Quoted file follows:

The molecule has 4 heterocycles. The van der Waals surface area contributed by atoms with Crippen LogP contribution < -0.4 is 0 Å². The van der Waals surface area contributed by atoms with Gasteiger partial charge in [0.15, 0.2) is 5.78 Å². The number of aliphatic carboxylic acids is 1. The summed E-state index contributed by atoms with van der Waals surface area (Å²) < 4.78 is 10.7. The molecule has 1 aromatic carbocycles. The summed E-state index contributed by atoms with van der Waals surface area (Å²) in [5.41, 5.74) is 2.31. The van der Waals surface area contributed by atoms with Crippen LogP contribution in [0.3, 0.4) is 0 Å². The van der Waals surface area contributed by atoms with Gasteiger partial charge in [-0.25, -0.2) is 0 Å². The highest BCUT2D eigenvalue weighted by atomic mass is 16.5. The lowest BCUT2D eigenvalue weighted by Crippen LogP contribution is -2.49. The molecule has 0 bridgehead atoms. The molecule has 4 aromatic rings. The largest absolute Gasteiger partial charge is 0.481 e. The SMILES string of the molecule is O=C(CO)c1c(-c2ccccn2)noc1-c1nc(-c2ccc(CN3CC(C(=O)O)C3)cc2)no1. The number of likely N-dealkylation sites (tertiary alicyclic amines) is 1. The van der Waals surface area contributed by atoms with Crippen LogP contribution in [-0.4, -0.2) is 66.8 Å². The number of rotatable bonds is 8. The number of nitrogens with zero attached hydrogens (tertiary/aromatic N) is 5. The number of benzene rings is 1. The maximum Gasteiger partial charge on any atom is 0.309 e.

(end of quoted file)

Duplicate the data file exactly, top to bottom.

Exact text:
The molecule has 4 heterocycles. The van der Waals surface area contributed by atoms with Crippen LogP contribution < -0.4 is 0 Å². The van der Waals surface area contributed by atoms with Gasteiger partial charge in [0.15, 0.2) is 5.78 Å². The number of aliphatic carboxylic acids is 1. The summed E-state index contributed by atoms with van der Waals surface area (Å²) < 4.78 is 10.7. The molecule has 1 aromatic carbocycles. The summed E-state index contributed by atoms with van der Waals surface area (Å²) in [5.41, 5.74) is 2.31. The van der Waals surface area contributed by atoms with Crippen LogP contribution in [0.3, 0.4) is 0 Å². The van der Waals surface area contributed by atoms with Gasteiger partial charge in [-0.25, -0.2) is 0 Å². The highest BCUT2D eigenvalue weighted by atomic mass is 16.5. The lowest BCUT2D eigenvalue weighted by Crippen LogP contribution is -2.49. The molecule has 0 bridgehead atoms. The molecule has 4 aromatic rings. The largest absolute Gasteiger partial charge is 0.481 e. The SMILES string of the molecule is O=C(CO)c1c(-c2ccccn2)noc1-c1nc(-c2ccc(CN3CC(C(=O)O)C3)cc2)no1. The number of likely N-dealkylation sites (tertiary alicyclic amines) is 1. The van der Waals surface area contributed by atoms with Crippen LogP contribution in [-0.4, -0.2) is 66.8 Å². The number of rotatable bonds is 8. The number of nitrogens with zero attached hydrogens (tertiary/aromatic N) is 5. The number of benzene rings is 1. The maximum Gasteiger partial charge on any atom is 0.309 e.